He noted that it’s not just a matter of collecting the data in the clinic, but organizing it into a repository of the data in a usable format.
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Explore This IssueSeptember 2017
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Options for analyzing the data and giving feedback range from static reports to face-to-face meetings to interactive reports and graphics. A lot isn’t known about the best way to give feedback, but it’s fairly well established that prompt feedback is best and that simply telling people what they’ve done is not too effective, he said.
With Danbio, the Danish registry, there’s an annual meeting held for every annual Danbio report that’s issued. “In the first year, in 2005, this public meeting caused substantial anxiety,” Dr. Dixon said. “But since then, everyone has viewed it favorably, and the meeting is always seen as very fruitful, with exchange of experience across the country.”
Building better systems and tools for benchmarking is a worthwhile endeavor. “We need to build and invest in infrastructure that facilitates real-time data extraction,” he said.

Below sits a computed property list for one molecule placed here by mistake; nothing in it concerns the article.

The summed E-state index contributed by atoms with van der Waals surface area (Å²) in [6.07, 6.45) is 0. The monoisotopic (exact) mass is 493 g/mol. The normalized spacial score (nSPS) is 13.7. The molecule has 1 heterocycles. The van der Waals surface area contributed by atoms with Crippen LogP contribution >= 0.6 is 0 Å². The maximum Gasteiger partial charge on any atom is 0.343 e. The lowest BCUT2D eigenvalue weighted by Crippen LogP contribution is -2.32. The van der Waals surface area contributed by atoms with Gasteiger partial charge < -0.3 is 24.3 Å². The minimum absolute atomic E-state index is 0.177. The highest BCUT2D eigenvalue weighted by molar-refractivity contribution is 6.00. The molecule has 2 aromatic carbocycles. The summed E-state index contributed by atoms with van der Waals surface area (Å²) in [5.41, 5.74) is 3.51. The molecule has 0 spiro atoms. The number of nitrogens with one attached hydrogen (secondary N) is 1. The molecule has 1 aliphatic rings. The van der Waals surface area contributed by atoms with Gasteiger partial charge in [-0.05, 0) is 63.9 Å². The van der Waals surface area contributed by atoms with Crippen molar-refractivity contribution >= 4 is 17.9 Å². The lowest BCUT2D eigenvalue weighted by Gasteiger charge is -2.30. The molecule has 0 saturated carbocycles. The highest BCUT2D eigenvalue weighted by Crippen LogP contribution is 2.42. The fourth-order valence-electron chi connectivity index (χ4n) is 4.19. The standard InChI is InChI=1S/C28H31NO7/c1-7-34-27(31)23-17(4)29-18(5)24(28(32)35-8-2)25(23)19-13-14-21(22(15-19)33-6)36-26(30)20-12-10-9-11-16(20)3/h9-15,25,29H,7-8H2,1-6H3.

It will also be important to keep the patient perspective in mind. “We should also think about feedback to patients and what should be presented there,” he said. “What’s benchmarking from their point of view?”
Building better systems and tools for benchmarking is a worthwhile endeavor. ‘We need to build & invest in infrastructure that facilitates real-time data extraction,’ Dr. Dixon said.
In another talk on improving care in a systematic way, Tore K. Kvien, MD, professor of rheumatology at the University of Oslo, said that guidelines and recommendations seem to be leading to better care, at least in some areas, but it’s clear that clinicians don’t automatically adjust their care for the better simply because of official recommendations.
“We can know about recommendations … but whether we are really applying them in clinical practice, that is something different—and that is the most important thing,” Dr. Kvien said.
A study on physician compliance with EULAR recommendations on RA management—such as early start on disease-modifying drugs and monitoring of treat-to-target goals—found that doctors tend to say they comply more often than they actually do.1 Example: 98% of physicians said they were committed to the recommendation on early DMARD use, but this treatment was actually done only 67% of the time, according to a review of records. And 83% of physicians said they were committed to monitoring treat-to-target progress, but this approach was actually done only 27% of the time.